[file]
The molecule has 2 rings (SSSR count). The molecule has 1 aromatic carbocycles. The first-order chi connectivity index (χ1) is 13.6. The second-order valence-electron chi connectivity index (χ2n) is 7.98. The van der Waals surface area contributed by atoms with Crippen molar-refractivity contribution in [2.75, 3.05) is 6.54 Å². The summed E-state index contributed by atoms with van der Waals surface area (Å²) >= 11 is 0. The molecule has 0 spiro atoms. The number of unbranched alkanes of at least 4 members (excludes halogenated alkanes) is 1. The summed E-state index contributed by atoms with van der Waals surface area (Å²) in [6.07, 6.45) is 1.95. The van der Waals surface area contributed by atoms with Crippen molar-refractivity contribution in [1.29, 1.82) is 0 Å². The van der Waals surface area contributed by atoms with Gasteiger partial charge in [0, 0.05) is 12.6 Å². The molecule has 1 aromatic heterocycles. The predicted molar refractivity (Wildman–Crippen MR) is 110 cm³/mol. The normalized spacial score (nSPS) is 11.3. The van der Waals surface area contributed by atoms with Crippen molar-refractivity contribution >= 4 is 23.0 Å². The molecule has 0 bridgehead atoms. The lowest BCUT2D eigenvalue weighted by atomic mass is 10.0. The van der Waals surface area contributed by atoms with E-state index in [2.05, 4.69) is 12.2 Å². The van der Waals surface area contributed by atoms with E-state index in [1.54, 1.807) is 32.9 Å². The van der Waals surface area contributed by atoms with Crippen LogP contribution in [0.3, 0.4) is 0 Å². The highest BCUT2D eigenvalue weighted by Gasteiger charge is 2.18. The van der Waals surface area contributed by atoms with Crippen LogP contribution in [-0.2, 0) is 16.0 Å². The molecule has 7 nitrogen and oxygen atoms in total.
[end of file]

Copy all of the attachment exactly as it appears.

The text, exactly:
The molecule has 2 rings (SSSR count). The molecule has 1 aromatic carbocycles. The first-order chi connectivity index (χ1) is 13.6. The second-order valence-electron chi connectivity index (χ2n) is 7.98. The van der Waals surface area contributed by atoms with Crippen molar-refractivity contribution in [2.75, 3.05) is 6.54 Å². The summed E-state index contributed by atoms with van der Waals surface area (Å²) >= 11 is 0. The molecule has 0 spiro atoms. The number of unbranched alkanes of at least 4 members (excludes halogenated alkanes) is 1. The summed E-state index contributed by atoms with van der Waals surface area (Å²) in [6.07, 6.45) is 1.95. The van der Waals surface area contributed by atoms with Crippen molar-refractivity contribution in [1.29, 1.82) is 0 Å². The van der Waals surface area contributed by atoms with Gasteiger partial charge in [0, 0.05) is 12.6 Å². The molecule has 1 aromatic heterocycles. The predicted molar refractivity (Wildman–Crippen MR) is 110 cm³/mol. The normalized spacial score (nSPS) is 11.3. The van der Waals surface area contributed by atoms with Crippen molar-refractivity contribution >= 4 is 23.0 Å². The molecule has 0 bridgehead atoms. The lowest BCUT2D eigenvalue weighted by atomic mass is 10.0. The van der Waals surface area contributed by atoms with E-state index in [2.05, 4.69) is 12.2 Å². The van der Waals surface area contributed by atoms with E-state index in [1.54, 1.807) is 32.9 Å². The van der Waals surface area contributed by atoms with Crippen LogP contribution in [0.3, 0.4) is 0 Å². The highest BCUT2D eigenvalue weighted by Gasteiger charge is 2.18. The van der Waals surface area contributed by atoms with Crippen LogP contribution in [-0.2, 0) is 16.0 Å². The molecule has 7 nitrogen and oxygen atoms in total.